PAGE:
The Plains Indians & Pioneers Museum is the designated tourism information center for Woodward.
Our mission is to collect, preserve, and interpret the history of Northwest Oklahoma.
In order to fulfill its mission, the museum will:
Serve as a permanent repository for such artifacts, written and oral records, photographs, and historical items, which interpret and depict Northwest Oklahoma history.
Adequately store, care for, and preserve said items for the future.
Develop and maintain Board and staff expertise required to identify significant aspects of Northwest Oklahoma history as well as interpret these aspects to the public.
Maintain adequately trained staff to collect, care for, study, and exhibit items within the permanent collections.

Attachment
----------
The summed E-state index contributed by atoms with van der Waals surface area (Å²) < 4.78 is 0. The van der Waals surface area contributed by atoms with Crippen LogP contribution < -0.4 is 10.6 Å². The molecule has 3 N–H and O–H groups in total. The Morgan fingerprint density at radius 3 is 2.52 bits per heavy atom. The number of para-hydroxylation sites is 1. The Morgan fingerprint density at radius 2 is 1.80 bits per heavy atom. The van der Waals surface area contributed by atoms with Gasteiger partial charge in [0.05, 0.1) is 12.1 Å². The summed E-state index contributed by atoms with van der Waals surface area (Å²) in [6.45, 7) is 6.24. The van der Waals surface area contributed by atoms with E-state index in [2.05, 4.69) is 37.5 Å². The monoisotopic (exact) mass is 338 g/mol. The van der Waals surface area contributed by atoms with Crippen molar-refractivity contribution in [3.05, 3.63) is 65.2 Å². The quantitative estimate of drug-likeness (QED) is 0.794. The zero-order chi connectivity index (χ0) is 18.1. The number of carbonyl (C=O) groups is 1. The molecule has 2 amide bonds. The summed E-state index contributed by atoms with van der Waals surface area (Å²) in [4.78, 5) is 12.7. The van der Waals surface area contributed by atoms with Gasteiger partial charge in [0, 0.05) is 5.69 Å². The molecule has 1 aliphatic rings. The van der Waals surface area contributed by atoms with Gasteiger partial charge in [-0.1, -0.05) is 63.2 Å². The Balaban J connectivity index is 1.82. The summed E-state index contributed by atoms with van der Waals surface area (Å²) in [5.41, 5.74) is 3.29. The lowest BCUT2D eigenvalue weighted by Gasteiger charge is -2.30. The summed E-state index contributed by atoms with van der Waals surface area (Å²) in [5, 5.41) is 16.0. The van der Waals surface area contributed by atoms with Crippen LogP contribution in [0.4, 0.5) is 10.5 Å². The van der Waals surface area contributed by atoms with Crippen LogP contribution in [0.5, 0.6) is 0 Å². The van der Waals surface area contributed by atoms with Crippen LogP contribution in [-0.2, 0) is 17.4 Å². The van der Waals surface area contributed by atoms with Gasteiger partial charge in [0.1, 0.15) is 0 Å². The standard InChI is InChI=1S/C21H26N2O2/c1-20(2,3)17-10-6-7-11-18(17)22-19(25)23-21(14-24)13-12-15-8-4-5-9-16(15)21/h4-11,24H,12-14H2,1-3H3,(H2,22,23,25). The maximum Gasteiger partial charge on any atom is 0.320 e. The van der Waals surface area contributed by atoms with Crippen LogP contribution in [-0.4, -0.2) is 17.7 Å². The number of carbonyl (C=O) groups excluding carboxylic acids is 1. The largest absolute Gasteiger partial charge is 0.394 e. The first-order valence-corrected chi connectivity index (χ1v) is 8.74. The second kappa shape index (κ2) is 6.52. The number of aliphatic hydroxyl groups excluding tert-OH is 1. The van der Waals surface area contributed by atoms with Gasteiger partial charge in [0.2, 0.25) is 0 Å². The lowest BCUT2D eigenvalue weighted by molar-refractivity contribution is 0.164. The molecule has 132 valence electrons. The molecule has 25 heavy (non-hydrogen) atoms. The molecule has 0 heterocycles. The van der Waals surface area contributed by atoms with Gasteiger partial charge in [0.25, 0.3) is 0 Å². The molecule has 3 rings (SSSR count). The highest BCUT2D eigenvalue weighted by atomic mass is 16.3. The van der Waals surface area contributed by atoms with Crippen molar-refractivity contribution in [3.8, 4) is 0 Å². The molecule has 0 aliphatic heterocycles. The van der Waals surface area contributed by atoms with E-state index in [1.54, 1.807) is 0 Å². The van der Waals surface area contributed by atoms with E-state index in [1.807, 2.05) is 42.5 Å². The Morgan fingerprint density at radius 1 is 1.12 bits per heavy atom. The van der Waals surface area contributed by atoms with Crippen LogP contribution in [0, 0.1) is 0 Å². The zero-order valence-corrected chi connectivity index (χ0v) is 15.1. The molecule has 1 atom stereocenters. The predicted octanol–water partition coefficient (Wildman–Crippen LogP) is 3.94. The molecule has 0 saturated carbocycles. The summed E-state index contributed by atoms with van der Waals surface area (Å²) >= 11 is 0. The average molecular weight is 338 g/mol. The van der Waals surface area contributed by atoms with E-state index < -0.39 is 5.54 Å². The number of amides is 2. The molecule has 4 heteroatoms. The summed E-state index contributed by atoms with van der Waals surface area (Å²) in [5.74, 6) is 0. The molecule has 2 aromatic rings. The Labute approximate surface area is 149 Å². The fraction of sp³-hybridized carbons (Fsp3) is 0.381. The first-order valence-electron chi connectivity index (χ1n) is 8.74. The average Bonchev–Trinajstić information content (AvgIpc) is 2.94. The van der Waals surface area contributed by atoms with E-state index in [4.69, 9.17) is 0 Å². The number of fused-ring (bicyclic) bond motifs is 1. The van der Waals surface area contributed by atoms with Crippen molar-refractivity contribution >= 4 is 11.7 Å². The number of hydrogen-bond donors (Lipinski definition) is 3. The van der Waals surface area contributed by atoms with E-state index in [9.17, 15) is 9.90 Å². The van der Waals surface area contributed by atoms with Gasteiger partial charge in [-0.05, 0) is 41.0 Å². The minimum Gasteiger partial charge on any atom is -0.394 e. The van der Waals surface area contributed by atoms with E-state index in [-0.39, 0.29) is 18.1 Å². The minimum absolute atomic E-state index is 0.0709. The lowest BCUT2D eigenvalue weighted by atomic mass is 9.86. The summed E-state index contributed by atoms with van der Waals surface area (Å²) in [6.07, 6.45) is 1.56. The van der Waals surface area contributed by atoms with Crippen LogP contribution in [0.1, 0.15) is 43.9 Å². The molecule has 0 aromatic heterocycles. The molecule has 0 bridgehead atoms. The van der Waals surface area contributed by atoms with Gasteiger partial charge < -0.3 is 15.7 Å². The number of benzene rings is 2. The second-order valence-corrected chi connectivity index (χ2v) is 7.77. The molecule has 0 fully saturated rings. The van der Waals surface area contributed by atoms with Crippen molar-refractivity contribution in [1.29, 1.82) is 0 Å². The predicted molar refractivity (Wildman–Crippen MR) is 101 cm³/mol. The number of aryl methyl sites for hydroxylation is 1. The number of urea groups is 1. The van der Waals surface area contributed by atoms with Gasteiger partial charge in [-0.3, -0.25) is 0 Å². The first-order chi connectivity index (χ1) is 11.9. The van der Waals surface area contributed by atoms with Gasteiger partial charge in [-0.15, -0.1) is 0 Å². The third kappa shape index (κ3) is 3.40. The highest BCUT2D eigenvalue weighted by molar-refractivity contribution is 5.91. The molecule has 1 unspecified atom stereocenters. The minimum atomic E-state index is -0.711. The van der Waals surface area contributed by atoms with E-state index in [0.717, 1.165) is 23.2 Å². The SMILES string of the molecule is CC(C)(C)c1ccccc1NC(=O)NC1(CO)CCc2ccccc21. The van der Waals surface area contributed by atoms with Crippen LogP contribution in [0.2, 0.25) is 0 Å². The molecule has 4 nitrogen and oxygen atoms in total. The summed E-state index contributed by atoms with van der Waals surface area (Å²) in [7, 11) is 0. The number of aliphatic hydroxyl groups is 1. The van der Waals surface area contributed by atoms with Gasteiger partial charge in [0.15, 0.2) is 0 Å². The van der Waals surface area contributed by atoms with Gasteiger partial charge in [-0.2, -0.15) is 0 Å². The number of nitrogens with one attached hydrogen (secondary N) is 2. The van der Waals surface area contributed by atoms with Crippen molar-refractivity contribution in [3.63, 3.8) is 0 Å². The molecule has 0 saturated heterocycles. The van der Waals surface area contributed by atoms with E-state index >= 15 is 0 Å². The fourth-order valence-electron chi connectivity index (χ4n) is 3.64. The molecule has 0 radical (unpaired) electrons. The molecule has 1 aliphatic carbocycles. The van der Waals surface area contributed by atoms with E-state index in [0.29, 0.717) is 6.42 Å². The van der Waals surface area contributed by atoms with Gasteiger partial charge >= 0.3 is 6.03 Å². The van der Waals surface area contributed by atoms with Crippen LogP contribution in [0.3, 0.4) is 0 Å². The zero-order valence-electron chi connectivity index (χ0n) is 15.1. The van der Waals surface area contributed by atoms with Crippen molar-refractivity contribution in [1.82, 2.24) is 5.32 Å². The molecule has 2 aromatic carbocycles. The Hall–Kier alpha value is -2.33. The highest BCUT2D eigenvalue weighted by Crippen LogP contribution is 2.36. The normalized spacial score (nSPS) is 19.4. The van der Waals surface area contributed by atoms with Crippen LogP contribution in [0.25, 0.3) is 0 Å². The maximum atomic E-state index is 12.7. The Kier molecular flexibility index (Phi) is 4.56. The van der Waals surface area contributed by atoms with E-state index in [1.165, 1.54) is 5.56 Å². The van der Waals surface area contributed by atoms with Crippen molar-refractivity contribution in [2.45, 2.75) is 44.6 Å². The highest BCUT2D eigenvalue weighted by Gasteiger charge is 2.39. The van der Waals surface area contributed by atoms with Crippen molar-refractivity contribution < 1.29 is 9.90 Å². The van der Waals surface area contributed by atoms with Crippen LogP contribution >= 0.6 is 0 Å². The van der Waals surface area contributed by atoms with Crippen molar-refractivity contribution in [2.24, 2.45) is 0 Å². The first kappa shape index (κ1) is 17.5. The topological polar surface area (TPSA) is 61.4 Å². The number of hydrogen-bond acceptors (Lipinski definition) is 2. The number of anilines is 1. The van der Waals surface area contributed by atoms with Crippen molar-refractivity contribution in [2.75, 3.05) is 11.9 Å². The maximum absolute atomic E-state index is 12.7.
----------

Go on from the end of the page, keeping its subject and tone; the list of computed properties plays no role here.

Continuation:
Woodward, Oklahoma is located at the junctions of state highways 270 and 412, and is the county seat of Woodward County. Boiling Springs State Park is six miles to the northwest. Woodward was founded in April 1887 when the Southern Kansas railway (a subsidiary of the Santa Fe) built tracks to this point from Kiowa, Kansas.
The source of the town’s name remains a mystery. It may have been named for Brinton W. Woodward, who is usually identified as a Santa Fe railway director. Richard “Uncle Dick” Woodward, buffalo-hunter, teamster, and local saddle maker is also a candidate.
Located in the western quadrant of the Cherokee Outlet, the town began six years before the Outlet was officially opened to non-Indian settlers. It was needed as a provisioning point for Fort Supply, located twelve miles to the northwest. Woodward has been a trade center ever since.